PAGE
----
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How to be More Compassionate with Your Lighting

Image of 4 people sitting by a camp fire at night

Article at a Glance: 

  • Humans once solely relied on sunlight to illuminate their surroundings. Natural light/dark cycles helped entrain biological rhythms.
  • The history of light, from the discovery of fire to modern LEDs, has transformed the way people live by essentially giving us more time each day for different activities.
  • Despite the many benefits of the lighting evolution, it’s important to acknowledge that the light bulb may have a dark side: it has stolen the night sky and negatively impacted the biological rhythms of humans and biodiversity.
  • Warmer (redder) lighting is more conducive and compassionate for nighttime use because it won’t throw off circadian rhythms.

Artificial light has become an integral part of everyday life for people all over the world. The spread of electricity has literally transformed how we communicate, travel, work, and much more — even at nighttime. As a result, society has shifted away from the natural cycles between light and dark that our ancestors once lived by. (1Keeping the lights on not only impacts human health, but studies show that this can also have sizable environmental consequences. Excessive blue-rich illumination from LEDs and fluorescents disrupts the natural rhythms of humans and biodiversity created by millions of years of the earth’s steady axial rotation. (2Alternatively, warmer colored light bulbs – especially at night – are more appropriate and compassionate outdoor lighting options for humans and the environment.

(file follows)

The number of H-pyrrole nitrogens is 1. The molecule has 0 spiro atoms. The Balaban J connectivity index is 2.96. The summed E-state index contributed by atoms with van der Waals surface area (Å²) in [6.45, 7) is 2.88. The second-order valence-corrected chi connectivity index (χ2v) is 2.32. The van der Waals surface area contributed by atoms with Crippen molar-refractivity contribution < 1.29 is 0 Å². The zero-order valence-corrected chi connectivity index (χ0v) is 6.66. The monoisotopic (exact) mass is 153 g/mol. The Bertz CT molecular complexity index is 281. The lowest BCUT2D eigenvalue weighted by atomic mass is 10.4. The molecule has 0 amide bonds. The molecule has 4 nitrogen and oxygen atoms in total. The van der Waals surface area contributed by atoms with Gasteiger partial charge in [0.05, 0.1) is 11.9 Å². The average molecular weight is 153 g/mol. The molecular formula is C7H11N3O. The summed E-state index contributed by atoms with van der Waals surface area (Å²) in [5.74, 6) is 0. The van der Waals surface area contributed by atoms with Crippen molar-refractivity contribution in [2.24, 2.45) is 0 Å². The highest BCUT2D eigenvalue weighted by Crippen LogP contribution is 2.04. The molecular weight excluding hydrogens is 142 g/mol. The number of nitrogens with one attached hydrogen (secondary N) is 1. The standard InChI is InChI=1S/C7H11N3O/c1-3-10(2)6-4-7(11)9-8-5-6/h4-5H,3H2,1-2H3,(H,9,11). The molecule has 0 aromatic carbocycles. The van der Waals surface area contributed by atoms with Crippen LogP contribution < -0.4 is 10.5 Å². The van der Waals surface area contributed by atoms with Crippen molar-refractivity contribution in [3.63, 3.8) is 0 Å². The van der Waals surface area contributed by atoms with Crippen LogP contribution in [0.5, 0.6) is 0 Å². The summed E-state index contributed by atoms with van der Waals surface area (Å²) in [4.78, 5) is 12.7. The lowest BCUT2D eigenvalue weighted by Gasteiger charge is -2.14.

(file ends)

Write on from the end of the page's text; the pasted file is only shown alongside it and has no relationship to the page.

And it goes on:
How Lighting Has Changed Over Time

Our earliest ancestors lived in a world where, when the sun went down, almost everyone lived in the dark.  It is estimated that between 400,000 – 1 million years ago, the discovery and use of fire by humans provided light and warmth at night. It also helped scare off predatory animals, and the smoke would have been effective in keeping insects away. (3) Since then, artificial light has taken many forms, including but not limited to: candles made from animal fat/wax, gas lamps, incandescent bulbs, fluorescents, and the efficient LED lights that are most used today.

Note that fire has a very warm (reddish) color temperature that is very similar to that of a sunrise or sunset. So, starting a fire at night during primitive times would not have negatively impacted circadian rhythms or sleep. Today’s LED and fluorescent bulbs differ significantly — for humans and biodiversity – in that they emit high amounts of short blue wavelengths of light. In humans, blue light stimulates the brain more than other light — halting melatonin production and promoting alertness. This also means that blue light can disrupt the natural rhythms of humans and biodiversity during what should be periods of [natural] darkness.

In short, light is something that society has always needed. You can actually trace 4,000 years of economic growth through its history, but the lighting evolution has also had adverse effects on public health and the environment(4).

Skyline view of a city at night
Photo by Babak Tafreshi

Why Your Lighting Matters

With the spread of electric light, the night sky is no longer filled with just natural light from the moon and stars.  In fact, artificial light (from streetlights, car headlights, and office buildings, for example) causes the sky in urban areas to be six times brighter than the sky in rural locations that are only 9–20 kilometers away. (5) This excessive use of artificial light is also known as light pollution.